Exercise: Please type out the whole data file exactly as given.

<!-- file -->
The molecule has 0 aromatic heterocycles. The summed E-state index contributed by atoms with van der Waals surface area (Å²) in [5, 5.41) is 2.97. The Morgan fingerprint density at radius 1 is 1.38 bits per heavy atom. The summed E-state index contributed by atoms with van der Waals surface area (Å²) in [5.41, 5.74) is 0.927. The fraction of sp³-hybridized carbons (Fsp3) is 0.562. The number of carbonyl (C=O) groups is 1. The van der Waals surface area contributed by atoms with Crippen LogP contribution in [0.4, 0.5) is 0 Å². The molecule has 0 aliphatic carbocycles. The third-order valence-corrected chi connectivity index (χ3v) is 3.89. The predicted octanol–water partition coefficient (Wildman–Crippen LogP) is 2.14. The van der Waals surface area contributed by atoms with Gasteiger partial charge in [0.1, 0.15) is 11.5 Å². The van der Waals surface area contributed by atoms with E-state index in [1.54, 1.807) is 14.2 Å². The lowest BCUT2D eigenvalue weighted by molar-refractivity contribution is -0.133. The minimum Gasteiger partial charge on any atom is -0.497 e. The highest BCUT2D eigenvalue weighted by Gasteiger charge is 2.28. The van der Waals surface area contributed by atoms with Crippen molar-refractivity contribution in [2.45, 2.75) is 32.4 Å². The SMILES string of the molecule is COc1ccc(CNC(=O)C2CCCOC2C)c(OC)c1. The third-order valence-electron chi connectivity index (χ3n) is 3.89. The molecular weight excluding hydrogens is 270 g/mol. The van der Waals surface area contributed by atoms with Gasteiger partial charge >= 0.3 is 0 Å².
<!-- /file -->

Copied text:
The molecule has 0 aromatic heterocycles. The summed E-state index contributed by atoms with van der Waals surface area (Å²) in [5, 5.41) is 2.97. The Morgan fingerprint density at radius 1 is 1.38 bits per heavy atom. The summed E-state index contributed by atoms with van der Waals surface area (Å²) in [5.41, 5.74) is 0.927. The fraction of sp³-hybridized carbons (Fsp3) is 0.562. The number of carbonyl (C=O) groups is 1. The van der Waals surface area contributed by atoms with Crippen LogP contribution in [0.4, 0.5) is 0 Å². The molecule has 0 aliphatic carbocycles. The third-order valence-corrected chi connectivity index (χ3v) is 3.89. The predicted octanol–water partition coefficient (Wildman–Crippen LogP) is 2.14. The van der Waals surface area contributed by atoms with Gasteiger partial charge in [0.1, 0.15) is 11.5 Å². The van der Waals surface area contributed by atoms with E-state index in [1.54, 1.807) is 14.2 Å². The lowest BCUT2D eigenvalue weighted by molar-refractivity contribution is -0.133. The minimum Gasteiger partial charge on any atom is -0.497 e. The highest BCUT2D eigenvalue weighted by Gasteiger charge is 2.28. The van der Waals surface area contributed by atoms with Crippen molar-refractivity contribution in [2.45, 2.75) is 32.4 Å². The SMILES string of the molecule is COc1ccc(CNC(=O)C2CCCOC2C)c(OC)c1. The third-order valence-electron chi connectivity index (χ3n) is 3.89. The molecular weight excluding hydrogens is 270 g/mol. The van der Waals surface area contributed by atoms with Gasteiger partial charge >= 0.3 is 0 Å².